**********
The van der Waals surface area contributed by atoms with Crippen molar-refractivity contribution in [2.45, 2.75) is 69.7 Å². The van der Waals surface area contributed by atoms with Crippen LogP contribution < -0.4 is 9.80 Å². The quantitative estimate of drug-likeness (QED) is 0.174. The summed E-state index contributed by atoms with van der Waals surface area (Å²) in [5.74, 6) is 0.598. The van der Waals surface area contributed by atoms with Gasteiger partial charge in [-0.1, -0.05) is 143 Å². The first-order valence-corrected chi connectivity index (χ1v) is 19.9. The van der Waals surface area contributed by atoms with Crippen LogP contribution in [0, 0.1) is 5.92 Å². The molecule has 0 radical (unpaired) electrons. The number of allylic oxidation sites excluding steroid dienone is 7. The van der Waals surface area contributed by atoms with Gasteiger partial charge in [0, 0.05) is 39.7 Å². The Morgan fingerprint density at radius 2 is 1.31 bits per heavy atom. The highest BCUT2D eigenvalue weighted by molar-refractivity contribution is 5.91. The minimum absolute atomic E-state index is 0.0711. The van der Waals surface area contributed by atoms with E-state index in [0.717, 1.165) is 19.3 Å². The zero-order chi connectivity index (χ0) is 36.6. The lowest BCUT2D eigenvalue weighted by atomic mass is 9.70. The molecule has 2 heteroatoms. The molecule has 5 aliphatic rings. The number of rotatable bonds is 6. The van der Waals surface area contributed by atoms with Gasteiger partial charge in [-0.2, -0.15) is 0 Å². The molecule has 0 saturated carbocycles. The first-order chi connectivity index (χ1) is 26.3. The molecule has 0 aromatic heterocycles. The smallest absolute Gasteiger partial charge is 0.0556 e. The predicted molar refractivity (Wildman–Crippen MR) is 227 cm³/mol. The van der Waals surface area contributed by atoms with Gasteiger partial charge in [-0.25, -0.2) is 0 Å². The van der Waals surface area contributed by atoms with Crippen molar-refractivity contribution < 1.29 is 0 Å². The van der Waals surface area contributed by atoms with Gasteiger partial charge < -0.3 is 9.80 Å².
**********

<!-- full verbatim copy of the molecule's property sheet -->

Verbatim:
The van der Waals surface area contributed by atoms with Crippen molar-refractivity contribution in [2.45, 2.75) is 69.7 Å². The van der Waals surface area contributed by atoms with Crippen LogP contribution < -0.4 is 9.80 Å². The quantitative estimate of drug-likeness (QED) is 0.174. The summed E-state index contributed by atoms with van der Waals surface area (Å²) in [5.74, 6) is 0.598. The van der Waals surface area contributed by atoms with Gasteiger partial charge in [-0.1, -0.05) is 143 Å². The first-order valence-corrected chi connectivity index (χ1v) is 19.9. The van der Waals surface area contributed by atoms with Crippen LogP contribution in [0, 0.1) is 5.92 Å². The molecule has 0 radical (unpaired) electrons. The number of allylic oxidation sites excluding steroid dienone is 7. The van der Waals surface area contributed by atoms with Gasteiger partial charge in [0, 0.05) is 39.7 Å². The Morgan fingerprint density at radius 2 is 1.31 bits per heavy atom. The highest BCUT2D eigenvalue weighted by molar-refractivity contribution is 5.91. The minimum absolute atomic E-state index is 0.0711. The van der Waals surface area contributed by atoms with E-state index in [0.717, 1.165) is 19.3 Å². The zero-order chi connectivity index (χ0) is 36.6. The lowest BCUT2D eigenvalue weighted by atomic mass is 9.70. The molecule has 2 heteroatoms. The molecule has 5 aliphatic rings. The number of rotatable bonds is 6. The van der Waals surface area contributed by atoms with Gasteiger partial charge in [-0.2, -0.15) is 0 Å². The molecule has 0 saturated carbocycles. The first-order chi connectivity index (χ1) is 26.3. The molecule has 0 aromatic heterocycles. The smallest absolute Gasteiger partial charge is 0.0556 e. The predicted molar refractivity (Wildman–Crippen MR) is 227 cm³/mol. The van der Waals surface area contributed by atoms with Gasteiger partial charge in [-0.25, -0.2) is 0 Å². The van der Waals surface area contributed by atoms with Crippen molar-refractivity contribution < 1.29 is 0 Å². The van der Waals surface area contributed by atoms with Gasteiger partial charge < -0.3 is 9.80 Å².